Lewis, you manipulative SON of a BITCH.
" said.

" There are few books that I've read that I love more than this book. However, if I had to choose a movie adaptation to punch in the face - it would be this one. " said.

"This book has what I would say is definitely one of the World's Top Five Best Opening Lines: "There was a boy named Eustace Clarence Scrubbs, and he almost deserved it." Eustace is an awesomely bitchy character who gets satisfyingly smacked down a couple of times by Ultimate Children's Fiction Dreamboat Prince Caspian. Lucy and Edmund feature prominently, as well as an AWESOME character, Reepicheep the valiant warrior mouse. I freakin' LOVE Reepicheep. This was always my favorite of the Narnia books mostly by virtue of the fact that the whole thing takes place on a ship, and as a kid I had a major boat fixation. But as an adult, it's cool to see how the book explores some interesting theological ground in the journey these characters take as they sail towards the end of the world. You don't have to have read the whole series to enjoy this book, but you probably should read "The Lion, the Witch and the Wardrobe" (Book 1) and "Prince Caspian" (Book 2) for a lot of it to make sense. " said.

"I was listening to this the other day walking down the streets of Paris when it became apparent to me that The Voyage of the Dawn Treader is not only an amazing Fantasy story but also proof that even the most obnoxious and seemingly irredeemable people can still be saved and reminded of what life is all about: love, tolerance, friendship, faith, understanding, and of course adventure and discoveries. Under its veneer of simplicity, this book is all that and more. Much more. The Narnia Chronicles are timeless perfection. Nothing more, nothing less.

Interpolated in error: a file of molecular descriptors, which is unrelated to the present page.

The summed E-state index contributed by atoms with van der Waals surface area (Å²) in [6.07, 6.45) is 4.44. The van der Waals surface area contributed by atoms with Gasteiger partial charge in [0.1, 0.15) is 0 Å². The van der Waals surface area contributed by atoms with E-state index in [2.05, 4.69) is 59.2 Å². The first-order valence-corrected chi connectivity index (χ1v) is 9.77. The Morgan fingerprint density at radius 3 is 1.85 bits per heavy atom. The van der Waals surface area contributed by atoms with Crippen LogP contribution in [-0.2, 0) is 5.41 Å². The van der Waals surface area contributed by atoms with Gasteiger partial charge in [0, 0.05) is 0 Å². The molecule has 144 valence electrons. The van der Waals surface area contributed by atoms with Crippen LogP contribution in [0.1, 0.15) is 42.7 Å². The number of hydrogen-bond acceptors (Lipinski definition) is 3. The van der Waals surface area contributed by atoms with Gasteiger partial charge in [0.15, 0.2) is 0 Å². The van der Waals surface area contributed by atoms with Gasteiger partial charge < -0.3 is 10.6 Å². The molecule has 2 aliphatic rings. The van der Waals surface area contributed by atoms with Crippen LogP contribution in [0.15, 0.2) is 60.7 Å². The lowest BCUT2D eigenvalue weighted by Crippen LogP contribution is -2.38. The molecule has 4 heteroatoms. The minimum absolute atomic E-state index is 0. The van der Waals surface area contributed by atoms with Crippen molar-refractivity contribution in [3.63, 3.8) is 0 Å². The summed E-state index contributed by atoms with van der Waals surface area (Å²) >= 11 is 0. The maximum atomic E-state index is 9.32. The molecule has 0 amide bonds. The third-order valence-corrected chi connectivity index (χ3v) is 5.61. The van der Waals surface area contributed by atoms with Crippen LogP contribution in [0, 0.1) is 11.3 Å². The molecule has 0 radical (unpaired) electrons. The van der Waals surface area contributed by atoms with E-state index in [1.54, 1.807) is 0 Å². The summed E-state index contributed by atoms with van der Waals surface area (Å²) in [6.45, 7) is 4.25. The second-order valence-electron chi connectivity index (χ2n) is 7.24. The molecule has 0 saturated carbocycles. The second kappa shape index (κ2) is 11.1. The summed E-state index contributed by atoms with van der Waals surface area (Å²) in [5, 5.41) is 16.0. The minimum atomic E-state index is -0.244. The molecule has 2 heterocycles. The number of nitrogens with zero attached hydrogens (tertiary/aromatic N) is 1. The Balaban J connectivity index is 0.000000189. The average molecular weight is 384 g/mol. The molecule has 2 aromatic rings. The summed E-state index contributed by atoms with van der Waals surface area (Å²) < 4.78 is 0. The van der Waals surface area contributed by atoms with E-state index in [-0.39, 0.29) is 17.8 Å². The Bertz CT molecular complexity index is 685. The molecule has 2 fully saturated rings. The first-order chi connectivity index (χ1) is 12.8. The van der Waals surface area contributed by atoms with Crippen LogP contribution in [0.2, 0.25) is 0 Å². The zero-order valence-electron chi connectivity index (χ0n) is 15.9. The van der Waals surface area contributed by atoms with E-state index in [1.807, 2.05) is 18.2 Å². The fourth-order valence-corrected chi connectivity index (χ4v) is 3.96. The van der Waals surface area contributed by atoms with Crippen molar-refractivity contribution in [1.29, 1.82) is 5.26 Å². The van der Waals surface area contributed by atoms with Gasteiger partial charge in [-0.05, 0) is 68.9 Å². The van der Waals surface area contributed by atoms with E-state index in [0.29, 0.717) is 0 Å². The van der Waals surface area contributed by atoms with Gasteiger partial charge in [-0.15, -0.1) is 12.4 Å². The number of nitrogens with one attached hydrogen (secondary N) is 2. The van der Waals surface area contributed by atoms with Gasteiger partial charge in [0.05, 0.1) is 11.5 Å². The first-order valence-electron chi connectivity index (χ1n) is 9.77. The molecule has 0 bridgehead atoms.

The Forgotten Goddess (Sebasten of Atlantis, #1) by Olivier Delaye
" said.

" Still isn't my favorite Narnia book, but I liked it so much better this time around. :) Narnia is words describe it well enough. <3 " said.

" I love this book. It drags a tiny bit in the middle but goodness, that ending is breathtaking. I sobbed of course! Lol this one is tied for my favorite with Magicians Nephew. Now onto the final two books which I never read as a kid! Ahh " said.

"The new movie version? Well, I fell asleep halfway through, so I can't swear that I remember all of this correctly. I think that they went off in a boat to find the evil green mist that was kidnapping people in City of Lost Children.


Then, um, Lucy was tempted to become a vampire


but thought better of it after a conversation with Aslan, and after that there was a fight between Godzilla


and the Dark Overlord from Howard the Duck.


At the end, Puss in Boots from Shrek


fell off the end of the world. Or maybe it was a mouse with a sword and not a cat. Anyway, it was sad and I cried. That's pretty much it.

I admit it doesn't quite make sense when I write it down. Maybe I should see it again.
" said.

July 2018 New Book: